It’s Open Access Week ( hashtag – #OAWeek2014 ) and around the world everyone is talking about the importance of sharing, of re-use and of people having free access to content. Although it started as a movement focused on scholarly publications, Open Access as a concept has made big waves. The move from paper to online has made the possibility of much greater openness attainable. Since the first Open Access Week took place in 2009, the movement has developed to promote the benefits of sharing in academia far beyond scholarly publications, to include research data and teaching and learning resources.
So what role, in all this excitement of sharing and re-use and collaboration, does digital preservation play? A very central one, we would say. Peter Subar’s definition is a good place to start –
“Open-access (OA) literature is digital, online, free of charge, and free of most copyright and licensing restrictions
OA removes price barriers (subscriptions, licensing fees, pay-per-view fees) and permission barriers (most copyright and licensing restrictions)”
– but to keep something digital and online, that something needs to be part of a well-managed digital preservation programme. Putting it out there is only half of the job. Deciding what content stays available, and for how long, and how digital content will continue to be accessible over time is fundamental to the ongoing success of the OA movement.Without digital preservation taking place, content can become inaccessible over time as file formats change, as hardware needed to view the content becomes obsolete – for any number of reasons that can damage content or make it inaccessible over time. So, digital preservation has a role in keeping OA content in an open and accessible state after the initial publication.
Digital preservation also has an important role to play before content is published in an OA way. Content is created, and that content needs to be preserved so that it can become open and accessible. If a researcher, for example, has created research data as part of a research project, then written a research paper based upon that data, intending to share their entire research output under Open Access, there is usually a period of time before both are ‘live’ and publicly published. Making sure that all research outputs are managed well from a digital preservation perspective is crucial. Without digital preservation taking place, digital objects can and do become inaccessible. To be able to open up content as Open Access, that content needs, by definition, to be accessible. A desire to share will not overcome such issues as bit rot, file corruption, content that can only now be viewed on unavailable software or any of the other many ways that digital objects can become inaccessible and/or degenerate over time.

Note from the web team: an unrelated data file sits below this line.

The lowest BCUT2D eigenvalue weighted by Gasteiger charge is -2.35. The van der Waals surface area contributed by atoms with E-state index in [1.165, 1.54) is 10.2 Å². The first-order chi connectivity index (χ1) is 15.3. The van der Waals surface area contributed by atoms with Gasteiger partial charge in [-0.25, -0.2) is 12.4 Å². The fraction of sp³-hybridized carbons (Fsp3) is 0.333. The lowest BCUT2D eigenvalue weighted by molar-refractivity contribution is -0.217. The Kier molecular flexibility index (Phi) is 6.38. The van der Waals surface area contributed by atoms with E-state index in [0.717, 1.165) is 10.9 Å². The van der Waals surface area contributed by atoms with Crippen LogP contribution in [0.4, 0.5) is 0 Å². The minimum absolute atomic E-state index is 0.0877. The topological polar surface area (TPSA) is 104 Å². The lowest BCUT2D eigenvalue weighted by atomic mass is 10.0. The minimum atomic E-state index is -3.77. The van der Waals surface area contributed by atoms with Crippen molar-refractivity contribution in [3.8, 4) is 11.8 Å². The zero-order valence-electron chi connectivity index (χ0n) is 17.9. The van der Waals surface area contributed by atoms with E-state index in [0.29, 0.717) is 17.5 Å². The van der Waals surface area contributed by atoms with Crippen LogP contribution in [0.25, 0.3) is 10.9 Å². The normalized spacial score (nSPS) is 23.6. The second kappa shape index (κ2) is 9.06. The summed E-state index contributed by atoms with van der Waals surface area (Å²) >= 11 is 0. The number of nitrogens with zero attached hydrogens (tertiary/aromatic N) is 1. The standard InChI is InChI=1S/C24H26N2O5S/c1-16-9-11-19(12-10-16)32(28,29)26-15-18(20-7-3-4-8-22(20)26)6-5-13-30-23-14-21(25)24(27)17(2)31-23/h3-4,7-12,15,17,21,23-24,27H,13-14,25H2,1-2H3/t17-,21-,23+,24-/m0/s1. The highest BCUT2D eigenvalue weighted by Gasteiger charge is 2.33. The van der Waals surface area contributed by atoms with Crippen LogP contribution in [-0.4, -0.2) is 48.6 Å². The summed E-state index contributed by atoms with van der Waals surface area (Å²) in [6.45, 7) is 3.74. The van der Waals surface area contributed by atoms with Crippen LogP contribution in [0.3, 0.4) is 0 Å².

The theme of the OA Week for 2014 is Generation Open. So this seems like the perfect year to raise a awareness of digital preservation and how it supports and underpins the aspirations of the Open Access movement. If you’d like to know more about digital preservation, there are some useful resources out online. We’ve compiled a short list if some key resources, below, which you might find useful.
This blog is a good place to start, and we also run training courses in digital preservation, catering for the beginner with our ‘Introduction to Digital Preservation’ course and to the more experienced practitioner with our ‘Practice of Digital Preservation’ course, running in November and December 2014 respectively.
The Digital Preservation Coalition (DPC), is a membership organisation that supports digital preservation. Their site is a wealth of information on all things digital preservation, including Tech Watch Reports, news, training and even jobs (if you get carried away!), this is a great starting point. UK-based, they have members from all over the world.
The Open Preservation Foundation (OPF), is another international organisation. They support and open community around digital preservation and have useful information on tools, training and software and community events. Most useful when you have some basic knowledge of the subject.
The SPRUCE Project was a collaboration between the University of Leeds, the British Library, the Digital Preservation Coalition, the London School of Economics, and the Open Preservation Foundation, co-funded by Jisc. The aim was to bring together a community to support digital preservation in the UK. Although the project ended in November 2013, a live wiki brings together the top project outputs (all open, of course), including a Digital Preservation Business Case Toolkit and a community-owned Digital Preservation Tool Registry.
The Digital Curation Centre (DCC) is a centre of expertise in the curation of digital information. This is the go-to place for all your research data preservation needs, with useful case studies, how-to guides and training courses in this area.
For some tips and information on how the ‘big guys’ manage digital preservation, check out the British Library’s digital preservation strategy, which includes some useful links as well as the strategy itself, and ‘Preserving Digital Collections’ from The National Archives has lots of good information on digital preservation, including FAQs.
Enjoy Open Access Week 2014, and remember that sharing starts and ends with good digital preservation!